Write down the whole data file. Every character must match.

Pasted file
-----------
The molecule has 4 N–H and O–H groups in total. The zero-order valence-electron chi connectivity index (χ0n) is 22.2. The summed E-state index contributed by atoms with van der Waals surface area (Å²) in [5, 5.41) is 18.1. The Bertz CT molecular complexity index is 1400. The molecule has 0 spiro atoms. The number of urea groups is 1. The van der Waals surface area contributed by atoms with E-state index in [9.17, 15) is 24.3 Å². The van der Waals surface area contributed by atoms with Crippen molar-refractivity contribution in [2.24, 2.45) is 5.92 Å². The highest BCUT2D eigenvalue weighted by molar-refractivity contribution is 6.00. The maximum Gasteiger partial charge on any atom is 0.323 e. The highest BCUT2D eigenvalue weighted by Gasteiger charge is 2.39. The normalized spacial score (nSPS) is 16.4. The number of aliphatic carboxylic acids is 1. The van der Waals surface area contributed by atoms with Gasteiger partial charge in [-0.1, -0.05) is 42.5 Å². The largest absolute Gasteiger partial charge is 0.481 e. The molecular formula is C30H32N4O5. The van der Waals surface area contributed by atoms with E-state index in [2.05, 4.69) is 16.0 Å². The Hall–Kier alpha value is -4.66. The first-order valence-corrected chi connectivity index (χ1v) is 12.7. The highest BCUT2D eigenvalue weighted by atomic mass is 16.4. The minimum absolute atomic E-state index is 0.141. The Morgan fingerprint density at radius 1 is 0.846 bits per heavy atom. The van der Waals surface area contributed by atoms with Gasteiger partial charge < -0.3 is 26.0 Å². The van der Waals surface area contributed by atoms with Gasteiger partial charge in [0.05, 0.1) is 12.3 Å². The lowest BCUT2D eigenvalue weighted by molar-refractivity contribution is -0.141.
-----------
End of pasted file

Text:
The molecule has 4 N–H and O–H groups in total. The zero-order valence-electron chi connectivity index (χ0n) is 22.2. The summed E-state index contributed by atoms with van der Waals surface area (Å²) in [5, 5.41) is 18.1. The Bertz CT molecular complexity index is 1400. The molecule has 0 spiro atoms. The number of urea groups is 1. The van der Waals surface area contributed by atoms with E-state index in [9.17, 15) is 24.3 Å². The van der Waals surface area contributed by atoms with Crippen molar-refractivity contribution in [2.24, 2.45) is 5.92 Å². The highest BCUT2D eigenvalue weighted by molar-refractivity contribution is 6.00. The maximum Gasteiger partial charge on any atom is 0.323 e. The highest BCUT2D eigenvalue weighted by Gasteiger charge is 2.39. The normalized spacial score (nSPS) is 16.4. The number of aliphatic carboxylic acids is 1. The van der Waals surface area contributed by atoms with Gasteiger partial charge in [-0.1, -0.05) is 42.5 Å². The largest absolute Gasteiger partial charge is 0.481 e. The molecular formula is C30H32N4O5. The van der Waals surface area contributed by atoms with E-state index in [2.05, 4.69) is 16.0 Å². The Hall–Kier alpha value is -4.66. The first-order valence-corrected chi connectivity index (χ1v) is 12.7. The highest BCUT2D eigenvalue weighted by atomic mass is 16.4. The minimum absolute atomic E-state index is 0.141. The Morgan fingerprint density at radius 1 is 0.846 bits per heavy atom. The van der Waals surface area contributed by atoms with Gasteiger partial charge < -0.3 is 26.0 Å². The van der Waals surface area contributed by atoms with Gasteiger partial charge in [0.05, 0.1) is 12.3 Å². The lowest BCUT2D eigenvalue weighted by molar-refractivity contribution is -0.141.